So after a recent trip to the beach we collected some Pandanus Seed Pods and the toddler twosome were so pleased with them. They are really hard with pointy little tips...i knew right away they would make a fantastic sensory painting experience!
It was a really basic activity...perfect for toddlers to really explore as they wanted to. I set up some brown paper for something different to white, pulled out our DIY paint pads and stood back to let the creativity begin!
The pandanus seed pods have a nice thick part at the top which was just perfect for the toddler twosome to grasp and push down hard!
I added a little water to the paint pads to thin the acrylic out a little...these stamping pads have been in use for over 6 months now with very few refills...they really are such a frugal and fun way to paint!
They had to press down quite hard on the paint and then the paper to make prints with the points but this was a great opportunity to practise their fine motor and problem solving skills!
Ruby has become increasingly concerned about her hands being messy lately which is part of her sensory processing disorder. I'm really glad i started lots of messy, sensory play with her early or we might be having more problems.
She really enjoyed this activity though and seemed to like the texture of the hard seed pod and the fact that it had quite a good space for her to grasp and hold as her grip can be a little loose at times...one of the reasons we are also working on fine motor activities so you will see more of those on the blog this year too!
She washed her hands numerous times in the tub i always keep close by but then she extended this action by also washing the seed pods...this kept her busy for quite a while with her little cloth and the water. As soon as hands and seed pods were clean she began painting again. obviously in her mind the process was complete and she was able to get messy again.
This can be frustrating to watch but i try to remember that it is her way of playing and working through the sensory experiences of an activity...and that is how she enjoys it....it is my job to lay the tools out for her, not direct how she uses them or i run the risk of making her feel she is playing or painting 'wrong'. So very important to always let a toddler determine their method of creativity and the finished product.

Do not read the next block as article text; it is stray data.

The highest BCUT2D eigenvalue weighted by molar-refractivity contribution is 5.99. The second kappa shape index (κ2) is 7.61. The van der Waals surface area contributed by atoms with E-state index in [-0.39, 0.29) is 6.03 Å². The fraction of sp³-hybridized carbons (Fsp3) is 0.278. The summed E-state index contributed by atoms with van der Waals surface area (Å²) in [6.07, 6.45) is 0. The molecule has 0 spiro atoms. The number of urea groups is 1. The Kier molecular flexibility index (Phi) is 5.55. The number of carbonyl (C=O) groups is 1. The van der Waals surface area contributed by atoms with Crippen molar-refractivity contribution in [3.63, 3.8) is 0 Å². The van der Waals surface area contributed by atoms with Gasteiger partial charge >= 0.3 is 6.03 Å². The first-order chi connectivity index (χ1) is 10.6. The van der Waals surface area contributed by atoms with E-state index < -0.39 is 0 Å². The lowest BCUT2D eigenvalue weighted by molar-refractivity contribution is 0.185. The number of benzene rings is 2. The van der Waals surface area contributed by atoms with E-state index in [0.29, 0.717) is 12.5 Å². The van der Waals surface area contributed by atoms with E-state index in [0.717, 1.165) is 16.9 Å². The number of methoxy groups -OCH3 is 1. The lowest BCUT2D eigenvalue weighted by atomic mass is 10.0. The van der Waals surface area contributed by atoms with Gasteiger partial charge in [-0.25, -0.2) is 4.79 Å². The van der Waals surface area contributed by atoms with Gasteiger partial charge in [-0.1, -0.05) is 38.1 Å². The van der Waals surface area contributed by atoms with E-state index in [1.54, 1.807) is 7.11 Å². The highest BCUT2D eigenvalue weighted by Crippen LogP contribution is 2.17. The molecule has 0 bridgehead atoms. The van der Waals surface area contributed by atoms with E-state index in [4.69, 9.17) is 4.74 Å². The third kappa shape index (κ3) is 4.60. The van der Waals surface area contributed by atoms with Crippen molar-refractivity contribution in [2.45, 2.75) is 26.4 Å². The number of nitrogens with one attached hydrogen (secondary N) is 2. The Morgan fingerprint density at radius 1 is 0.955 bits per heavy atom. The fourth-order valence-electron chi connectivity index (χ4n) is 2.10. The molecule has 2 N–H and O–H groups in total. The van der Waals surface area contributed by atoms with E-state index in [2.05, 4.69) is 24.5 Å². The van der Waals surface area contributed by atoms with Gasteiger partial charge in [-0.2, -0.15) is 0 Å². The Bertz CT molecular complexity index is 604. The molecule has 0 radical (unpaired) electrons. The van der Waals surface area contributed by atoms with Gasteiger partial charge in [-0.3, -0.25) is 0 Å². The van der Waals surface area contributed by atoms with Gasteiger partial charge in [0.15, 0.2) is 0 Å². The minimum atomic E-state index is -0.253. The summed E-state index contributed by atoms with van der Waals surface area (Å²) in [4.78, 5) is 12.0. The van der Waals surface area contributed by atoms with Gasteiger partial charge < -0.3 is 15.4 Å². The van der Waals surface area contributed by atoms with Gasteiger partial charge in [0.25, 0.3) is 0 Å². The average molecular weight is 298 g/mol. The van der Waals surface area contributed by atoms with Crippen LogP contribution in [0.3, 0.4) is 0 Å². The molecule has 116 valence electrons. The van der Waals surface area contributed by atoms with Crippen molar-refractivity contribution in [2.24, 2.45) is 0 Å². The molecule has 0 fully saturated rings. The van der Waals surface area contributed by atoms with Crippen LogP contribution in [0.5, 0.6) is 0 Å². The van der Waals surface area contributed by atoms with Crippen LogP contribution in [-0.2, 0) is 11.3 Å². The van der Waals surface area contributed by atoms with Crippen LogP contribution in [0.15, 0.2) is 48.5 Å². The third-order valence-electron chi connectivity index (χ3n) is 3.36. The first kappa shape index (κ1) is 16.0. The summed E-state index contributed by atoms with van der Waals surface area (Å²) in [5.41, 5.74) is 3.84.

The toddler twosome also found a few other ways to extend this activity....we did some hand prints, we talked about the foam and bubbles appearing on the sponge pads and they discovered they could 'draw' with the pods which created a whole new pattern!
I absolutely love my sponge pads...for those that have asked about them they are honestly so simple to put together.
I buy the budget kitchen sponges (they don't absorb as much as the dearer brands so work better) and then dampen them a little before placing into recycled trays or containers. I tend to use the Chinese container variety as they have a lid.
Just pour a little paint on the damp sponge in the tray and smooth it over. Now you are ready for stamping! I have used my DIY Cornflour Paint as well as washable acrylic. If you use the acrylic paint you can put the lid on the containers and store them for long periods...you might need to add a little more paint here and there but if you turn the sponges over you will get more use before you need to refill!
Cornflour paint will last for about a week in the fridge but after that you will need to rinse the sponges out or they become smelly!
I really like to use them with toddlers for all sorts of painting as i don't end up with huge globs of paint everywhere and it also challenges their fine motor skills as they have to push objects into the sponges and lift back out.
This was such frugal fun and we can reuse the pods in many ways. We love being outdoors and exploring and you just never know what might be the next fun painting tool!
Perhaps you have some 'collectables' that could be used in another way to have some sensory fun....or perhaps you have already tried a few different ones out....I'd love you to share your favourite painting tool from nature with us in the comments below!
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